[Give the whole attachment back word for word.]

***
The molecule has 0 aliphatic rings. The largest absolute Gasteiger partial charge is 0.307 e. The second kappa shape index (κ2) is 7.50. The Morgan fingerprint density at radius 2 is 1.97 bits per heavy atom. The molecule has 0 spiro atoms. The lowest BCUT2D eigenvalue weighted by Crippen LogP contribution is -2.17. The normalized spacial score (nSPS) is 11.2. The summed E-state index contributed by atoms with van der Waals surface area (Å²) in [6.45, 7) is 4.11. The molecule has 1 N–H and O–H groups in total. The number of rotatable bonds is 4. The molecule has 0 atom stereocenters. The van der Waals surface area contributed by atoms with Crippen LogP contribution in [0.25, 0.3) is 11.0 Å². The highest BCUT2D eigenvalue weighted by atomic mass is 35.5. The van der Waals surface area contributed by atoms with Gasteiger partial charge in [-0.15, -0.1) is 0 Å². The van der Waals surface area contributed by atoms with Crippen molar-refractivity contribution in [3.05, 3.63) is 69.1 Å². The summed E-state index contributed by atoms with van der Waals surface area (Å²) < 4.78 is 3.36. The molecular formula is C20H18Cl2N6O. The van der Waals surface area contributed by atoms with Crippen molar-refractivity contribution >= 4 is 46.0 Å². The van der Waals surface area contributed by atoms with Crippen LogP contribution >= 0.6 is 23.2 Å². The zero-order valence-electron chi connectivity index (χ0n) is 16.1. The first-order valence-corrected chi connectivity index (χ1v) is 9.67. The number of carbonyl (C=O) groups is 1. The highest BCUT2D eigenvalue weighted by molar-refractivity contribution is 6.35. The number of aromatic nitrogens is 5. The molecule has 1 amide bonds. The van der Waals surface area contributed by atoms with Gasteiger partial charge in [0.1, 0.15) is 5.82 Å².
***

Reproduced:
The molecule has 0 aliphatic rings. The largest absolute Gasteiger partial charge is 0.307 e. The second kappa shape index (κ2) is 7.50. The Morgan fingerprint density at radius 2 is 1.97 bits per heavy atom. The molecule has 0 spiro atoms. The lowest BCUT2D eigenvalue weighted by Crippen LogP contribution is -2.17. The normalized spacial score (nSPS) is 11.2. The summed E-state index contributed by atoms with van der Waals surface area (Å²) in [6.45, 7) is 4.11. The molecule has 1 N–H and O–H groups in total. The number of rotatable bonds is 4. The molecule has 0 atom stereocenters. The van der Waals surface area contributed by atoms with Crippen LogP contribution in [0.25, 0.3) is 11.0 Å². The highest BCUT2D eigenvalue weighted by atomic mass is 35.5. The van der Waals surface area contributed by atoms with Gasteiger partial charge in [-0.15, -0.1) is 0 Å². The van der Waals surface area contributed by atoms with Crippen molar-refractivity contribution in [3.05, 3.63) is 69.1 Å². The summed E-state index contributed by atoms with van der Waals surface area (Å²) < 4.78 is 3.36. The molecular formula is C20H18Cl2N6O. The van der Waals surface area contributed by atoms with Crippen molar-refractivity contribution >= 4 is 46.0 Å². The van der Waals surface area contributed by atoms with Crippen LogP contribution >= 0.6 is 23.2 Å². The zero-order valence-electron chi connectivity index (χ0n) is 16.1. The first-order valence-corrected chi connectivity index (χ1v) is 9.67. The number of carbonyl (C=O) groups is 1. The highest BCUT2D eigenvalue weighted by molar-refractivity contribution is 6.35. The number of aromatic nitrogens is 5. The molecule has 1 amide bonds. The van der Waals surface area contributed by atoms with Gasteiger partial charge in [0.1, 0.15) is 5.82 Å².